Restating the adage, “Look before you leap”, in such a bombastic way may actually be a sly reference to the way in which so many solvers/bloggers/posters/critics concoct long-winded explanations/critiques/analyses of puzzles. Lardy, suety – so what? We all know they’re uncommon words but they fit the fill. Game over.
I’m just sayin’…
Papa, there’s usually some flexibility in filling a grid. Some constructors would simply refuse to put a word like SUETY (or plenty of crosswordese we see plenty of) in their grid, backing up and changing the surrounding fill to get rid of it. And some constructors say “Well, it’s in the dictionary, so I’ll use it.” I am in the camp that prefers the former approach over the latter.
The difference between uncommon words like SUETY and most crosswordese is that words in the former category are, at least theoretically, useful.
And please note: Not a Mother’s Day hint in sight!
But wait: before becoming a mother (or father) : POTENTIAL CONSEQUENCES SHOULD BE HEEDED, because this DECISION OR PLAN CANNOT be REVERSEd!
If you have already LEAPt, Happy Mother’s Day!
I dunno about “cuminy”, but when a dictionary like RH cites an adjectival from of a word like SUET it is because they have (or had) enough usage citations on file to deem it fit for inclusion in their dictionary. However, clearly its modern usage is now rare.
FWIW, the online dictionary site based on Random House (www.infoplease.com) does not have SUETY. I presume the print version does?
Here it is in the print version.
Merl Reagle’s puzzle disappointed me a little bit, since the theme answers weren’t “trades” but simple replacements. I was expecting to find THE ANCIENT GIANT as a “trade” for THE JOLLY GREEN MARINER, for example. Or, at the least, the swapped out player should have been in another phrase, as he did for GIANT and TIGER, but none of the others. The DODGER, TWIN, ANGEL, BRAVE, and YANKEE players weren’t traded at all: I guess they were sent down to Triple A. :(
I felt the same way, but it might have been asking too much. The puzzle you were looking for might have been one of the greatest puzzles of all time; this one was merely very good.
I kind of enjoyed the NYT. Is it not cool that LOOK BEFORE YOU LEAP crosses all five theme answers? Theme I haven’t seen + better-than-average(-for-Sunday) fill = thumbs up. I will agree that Deb is simply wrong to say that made-up quips are bad form. Huh? Ever heard of Frances Hansen? Just because we rarely see them anymore (thank god) doesn’t mean they’re not valid themes.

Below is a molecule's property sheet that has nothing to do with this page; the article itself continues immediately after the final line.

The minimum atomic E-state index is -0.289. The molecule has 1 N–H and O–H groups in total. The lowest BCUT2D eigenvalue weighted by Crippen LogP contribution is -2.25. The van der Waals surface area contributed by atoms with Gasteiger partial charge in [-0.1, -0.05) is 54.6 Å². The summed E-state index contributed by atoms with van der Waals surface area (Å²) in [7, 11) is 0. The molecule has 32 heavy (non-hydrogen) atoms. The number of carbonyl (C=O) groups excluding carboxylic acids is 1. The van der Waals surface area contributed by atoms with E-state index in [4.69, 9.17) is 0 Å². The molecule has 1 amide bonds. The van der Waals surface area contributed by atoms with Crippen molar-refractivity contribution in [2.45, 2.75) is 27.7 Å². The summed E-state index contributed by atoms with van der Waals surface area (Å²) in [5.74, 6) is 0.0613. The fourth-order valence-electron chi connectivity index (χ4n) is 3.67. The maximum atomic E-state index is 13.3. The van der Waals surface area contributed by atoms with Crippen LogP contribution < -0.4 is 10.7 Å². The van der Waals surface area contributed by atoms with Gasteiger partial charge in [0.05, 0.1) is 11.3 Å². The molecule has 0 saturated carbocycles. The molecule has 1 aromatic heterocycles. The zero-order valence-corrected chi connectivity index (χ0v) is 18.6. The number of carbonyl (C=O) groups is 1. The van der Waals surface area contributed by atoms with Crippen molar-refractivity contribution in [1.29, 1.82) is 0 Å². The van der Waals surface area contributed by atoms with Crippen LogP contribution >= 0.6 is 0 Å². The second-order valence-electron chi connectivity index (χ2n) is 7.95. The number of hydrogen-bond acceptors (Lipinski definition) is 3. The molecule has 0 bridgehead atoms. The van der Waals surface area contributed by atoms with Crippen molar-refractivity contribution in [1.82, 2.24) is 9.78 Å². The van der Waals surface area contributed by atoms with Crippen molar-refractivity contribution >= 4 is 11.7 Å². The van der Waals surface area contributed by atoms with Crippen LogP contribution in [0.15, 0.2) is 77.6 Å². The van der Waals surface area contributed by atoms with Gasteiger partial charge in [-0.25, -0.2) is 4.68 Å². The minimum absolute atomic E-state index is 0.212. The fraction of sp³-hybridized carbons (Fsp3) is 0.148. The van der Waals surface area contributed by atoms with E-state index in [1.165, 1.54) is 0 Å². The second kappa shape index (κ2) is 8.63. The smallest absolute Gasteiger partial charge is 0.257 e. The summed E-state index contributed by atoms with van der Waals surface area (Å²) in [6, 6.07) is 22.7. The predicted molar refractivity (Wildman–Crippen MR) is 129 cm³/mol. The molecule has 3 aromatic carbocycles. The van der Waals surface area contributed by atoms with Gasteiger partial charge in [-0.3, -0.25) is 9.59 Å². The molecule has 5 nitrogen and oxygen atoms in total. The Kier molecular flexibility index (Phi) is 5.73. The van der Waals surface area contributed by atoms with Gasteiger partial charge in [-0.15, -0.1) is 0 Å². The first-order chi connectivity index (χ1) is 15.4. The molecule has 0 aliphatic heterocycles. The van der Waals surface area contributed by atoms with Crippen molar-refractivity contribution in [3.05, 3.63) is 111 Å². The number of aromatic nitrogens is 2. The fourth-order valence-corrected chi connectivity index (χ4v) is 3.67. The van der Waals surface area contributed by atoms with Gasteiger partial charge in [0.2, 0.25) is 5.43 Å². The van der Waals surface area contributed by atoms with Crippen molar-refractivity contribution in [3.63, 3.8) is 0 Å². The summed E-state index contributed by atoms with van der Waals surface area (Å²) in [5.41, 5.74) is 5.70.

Big ups to pannonica for the deadpan Hook review…
As a general rule I do not like adages, phrases, sayings, whatever, that are the theme, any day of the week. I usually find them more tedious than fun. What I found different about this one is that the clue to the theme is the real adage going down the middle. I managed to get that early. So the fun part was trying to think like David Kahn and see what kind of pomposity I could come up with the equal the adage. Since I love pomposity I liked this puzzle a trifle more than the usual long winded adage theme. The AHA moment came with filling in 24D and the FUN part was working out the convoluted phrase that said the same thing. It was a game within a game.
Like most solvers, I preferred the non-theme answers like “LITTLE TRAMP” to the long-winded theme. A person pretending to be boring is still boring. And I think we can agree, dictionary or not, that “SUETY” is a stupid word.
I have to come here to see Deb and Jim get into a tussle?! Why am I paying the NYT for Wordplay? Anyway, tussle on. I love it.
Looking forward to next week’s mysteriously themed “HEXED” puzzle.
Not sure whether people actually understood the CRooked crossword or if it was some sort of Mother’s Day Joke. /:
Once again, I’m baffled by the reactions and ratings. To me, the best, most enjoyable puzzle of the day was Bruce Venske’s WaPo, which I just did. No car chases, computer-generated BS; just elegant, well-crafted, straightforwardly but creatively clued, varied words. Not difficult, but a model of the kind of puzzle I like. I get confused by “CS” and “WaPo”. I’m not sure whether my intended 5* rating for Bruce V’s puzzle hit the rating board or not.
Followed by Merl’s, which I found entertaining, amusing and creative.